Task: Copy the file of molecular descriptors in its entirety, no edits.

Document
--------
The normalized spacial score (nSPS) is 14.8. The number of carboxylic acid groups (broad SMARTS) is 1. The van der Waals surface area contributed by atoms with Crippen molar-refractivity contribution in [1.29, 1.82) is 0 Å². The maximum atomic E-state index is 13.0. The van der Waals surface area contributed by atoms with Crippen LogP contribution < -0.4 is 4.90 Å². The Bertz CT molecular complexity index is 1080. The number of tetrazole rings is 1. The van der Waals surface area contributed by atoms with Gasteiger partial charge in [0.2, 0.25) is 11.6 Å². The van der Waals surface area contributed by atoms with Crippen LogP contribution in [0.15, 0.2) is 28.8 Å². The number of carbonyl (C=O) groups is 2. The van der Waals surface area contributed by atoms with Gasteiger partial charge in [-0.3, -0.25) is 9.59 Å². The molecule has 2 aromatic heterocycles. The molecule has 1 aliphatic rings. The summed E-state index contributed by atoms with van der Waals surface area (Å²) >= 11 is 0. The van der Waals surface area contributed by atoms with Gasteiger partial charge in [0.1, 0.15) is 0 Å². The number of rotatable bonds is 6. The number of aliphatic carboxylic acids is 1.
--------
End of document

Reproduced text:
The normalized spacial score (nSPS) is 14.8. The number of carboxylic acid groups (broad SMARTS) is 1. The van der Waals surface area contributed by atoms with Crippen molar-refractivity contribution in [1.29, 1.82) is 0 Å². The maximum atomic E-state index is 13.0. The van der Waals surface area contributed by atoms with Crippen LogP contribution < -0.4 is 4.90 Å². The Bertz CT molecular complexity index is 1080. The number of tetrazole rings is 1. The van der Waals surface area contributed by atoms with Gasteiger partial charge in [0.2, 0.25) is 11.6 Å². The van der Waals surface area contributed by atoms with Crippen LogP contribution in [0.15, 0.2) is 28.8 Å². The number of carbonyl (C=O) groups is 2. The van der Waals surface area contributed by atoms with Gasteiger partial charge in [-0.3, -0.25) is 9.59 Å². The molecule has 2 aromatic heterocycles. The molecule has 1 aliphatic rings. The summed E-state index contributed by atoms with van der Waals surface area (Å²) >= 11 is 0. The van der Waals surface area contributed by atoms with Gasteiger partial charge in [0.1, 0.15) is 0 Å². The number of rotatable bonds is 6. The number of aliphatic carboxylic acids is 1.